[Access article in PDF]
Alexander Vucinich (1914-2002)
Alfred J. Rieber
Alexander Vucinich, who died peacefully at his home in Berkeley, California on 25 May 2002, will be remembered by his students, colleagues, and friends for his immense scholarly legacy and his great humanity. His pioneering work in the history of Russian sciences and social sciences spans 40 years of productive work. The two-volume history of Science in Russian Culture to 1917 (1963 and 1970) was followed by Social Thought in Tsarist Russia: The Quest for a General Science of Society (1976), Empire of Knowledge: The Academy of Sciences of the USSR, 1917-1970 (1984), Darwin in Russian Thought (1988), and his last book, Einstein in Soviet Ideology (2001). These were only his major works. He also contributed many articles to a wide range of journals from Isis to Slavic Review and the Journal of the History of Ideas. His recently published series of essays on the history of Russian mathematics in Historia Mathematica demonstrated once again his enormous range of knowledge. His intellectual powers remained unimpaired to the very end.
Beyond the obvious erudition and scope of his work, there was an underlying mission, as it were, to restore the rational and analytical aspects of Russian intellectual life to their rightful place in history. Much of that tradition had been ignored or undervalued in the Western literature. When Alex began to publish there was still a powerful interpretive current among American and British specialists to treat Russian intellectual history and social thought in terms of a non-rationality and collectivism that separated them from the mainstream of "Western" thought. One has only to mention Hans Kohn's The Mind of Modern Russia or Ernest Simmons's edited volume Continuity and Change in Russian and Soviet Thought to recall the dominant views of those early postwar years. Throughout his work Alex demonstrated that in modern times Russian scientists were always part of the European tradition. But that was the point: there was more than one way to do science in Europe throughout much of the 19th century, and Russia was no exception. He made this point particularly clearly in Darwin in Russian Thought. Darwin's reception in Russia was a complex matter. It was not simply a question of for and against, the Westerners against the Slavophiles. The record that Alex scrupulously unfolded revealed the nuances and subtleties that characterized the debate in Russia as elsewhere in Europe. He distinguished between [End Page 755] the genuine scientific aspects and the popular polemical ones that had been all too often taken as the expression of the murky Slavic soul. To be sure, he did not himself directly confront the received wisdom, but the weight of his scholarship was sufficient to make the point.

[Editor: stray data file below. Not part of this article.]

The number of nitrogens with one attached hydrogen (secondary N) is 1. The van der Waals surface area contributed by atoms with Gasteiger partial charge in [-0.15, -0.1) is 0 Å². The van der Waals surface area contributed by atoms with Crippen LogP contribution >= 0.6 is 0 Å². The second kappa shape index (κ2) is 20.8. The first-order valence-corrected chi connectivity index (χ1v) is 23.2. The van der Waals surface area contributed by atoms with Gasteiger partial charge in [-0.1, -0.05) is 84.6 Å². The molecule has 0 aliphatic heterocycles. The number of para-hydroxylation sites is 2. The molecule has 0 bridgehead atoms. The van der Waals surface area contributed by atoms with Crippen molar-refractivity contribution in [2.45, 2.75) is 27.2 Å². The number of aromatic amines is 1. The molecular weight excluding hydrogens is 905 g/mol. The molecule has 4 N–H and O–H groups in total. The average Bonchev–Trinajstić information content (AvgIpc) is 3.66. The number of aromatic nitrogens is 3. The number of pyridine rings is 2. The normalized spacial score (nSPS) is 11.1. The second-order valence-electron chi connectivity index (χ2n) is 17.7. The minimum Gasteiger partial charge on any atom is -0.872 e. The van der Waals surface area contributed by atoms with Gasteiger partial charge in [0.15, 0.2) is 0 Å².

As for his attitude toward Soviet scholars, that too was unusually reasonable. Although he based his work mainly on primary sources, he did not neglect the contributions of the leading Soviet specialists in the history of science, men like Leonid Iakovlevich Bliakher and Boris Evgen'evich Raikov. These scholars were not only unappreciated in the West, but also among mainstream historians in the Soviet Union as a result of the unfortunate segmentation of the Soviet intellectual community. In the 1960s conversations with historians in the Institute of History in Leningrad revealed that they were unaware of the innovative work being done by their colleagues in the Institute of the History of the Natural Sciences and Technology. 1 Alex was one of the first and one of the few to consider their work as an integral part of the intellectual history of Russia.
Despite his impressive scholarly output Alex never slighted his teaching, in which he excelled both as a lecturer and seminar leader. He began his career at San Jose State College from 1950-64. He then moved to the University of Illinois, where he found one of the most outstanding collections of holdings in the history of Russian science, one that he then helped to expand...